It does need some effort but hardly 12p/text worth.

      However that doesn't account for the inclusive text messages people will get in their monthly package. For my £10/mo I get 100 X net minutes, and 500 texts. I imagine the margin on those 500 texts (if I use them all) is considerably less.

    2. Dale 3

      Text profit

      Absolutely sms/text is highly profitable. If a network charges 10p per 160 character text, that's an astounding £671088 per MB! Even at a more conservative 1p per text that would still be £67k per MB.

      1. Anonymous Coward
        Anonymous Coward

        Pure Profit

        Hence the Vodafone founder, Sir Gerald Whent, is said to have described text messages as "the purest form of profit ever invented":

        http://bleedingedge.com.au/blog/archives/2008/05/sms_the_purest_form_of_ripoff.html

  4. JimC

    > Skype a popular option...

    > Also interesting will be the application of more complex pricing with bundles including

    > application-specific data, no doubt with Skype a popular option.

    But if it costs you exactly the same money whether its an ordinary voice call or using Skype VOIP why would you bother to use Skype? Isn't the main appeal of Skype that you don't pay normal voice charges, especially long distance ones?

    1. Trevor 10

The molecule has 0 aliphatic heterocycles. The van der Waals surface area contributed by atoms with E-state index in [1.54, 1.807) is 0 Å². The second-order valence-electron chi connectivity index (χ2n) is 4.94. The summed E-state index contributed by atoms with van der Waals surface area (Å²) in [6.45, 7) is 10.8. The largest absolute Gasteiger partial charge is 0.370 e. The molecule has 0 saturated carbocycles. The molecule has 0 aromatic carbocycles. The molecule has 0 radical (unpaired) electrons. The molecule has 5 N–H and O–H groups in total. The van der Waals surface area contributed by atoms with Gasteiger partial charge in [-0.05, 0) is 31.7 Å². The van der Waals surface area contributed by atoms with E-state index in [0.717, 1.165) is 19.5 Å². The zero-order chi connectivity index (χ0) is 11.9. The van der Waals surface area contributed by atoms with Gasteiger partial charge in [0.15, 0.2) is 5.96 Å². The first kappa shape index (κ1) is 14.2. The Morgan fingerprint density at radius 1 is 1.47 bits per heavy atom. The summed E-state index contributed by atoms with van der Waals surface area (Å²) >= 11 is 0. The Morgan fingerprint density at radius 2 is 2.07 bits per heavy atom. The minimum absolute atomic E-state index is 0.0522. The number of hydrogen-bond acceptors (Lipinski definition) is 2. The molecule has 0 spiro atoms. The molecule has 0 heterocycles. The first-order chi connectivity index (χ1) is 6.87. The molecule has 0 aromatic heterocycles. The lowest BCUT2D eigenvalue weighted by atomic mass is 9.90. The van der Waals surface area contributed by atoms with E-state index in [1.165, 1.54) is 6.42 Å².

I was just about to say that

      Skype provide cheap / free calls, thats why people put up with the hassle of having to use skype.

      But if the costs are similar to a voice call, why bother, especially as the 4G networks start to appear and suddenly everything is considered to be data packets which are routed by which ever operator can handle it at the time.

  5. Ian Ferguson
    Thumb Up

    Great

    This is good news for me, as an iPhone user.

    Re. Android. At risk of feeding the trolls, I'd suggest that Skype are interested in market share more than universal reach. Fring was out for the iPhone waaaay before Skype; they only released their own app when the momentum of the iPhone became clear. Android still has a way to catch up - I'm sure Skype will release an app once it does.

  6. adfh

    Unlimited data is not sustainable in the long term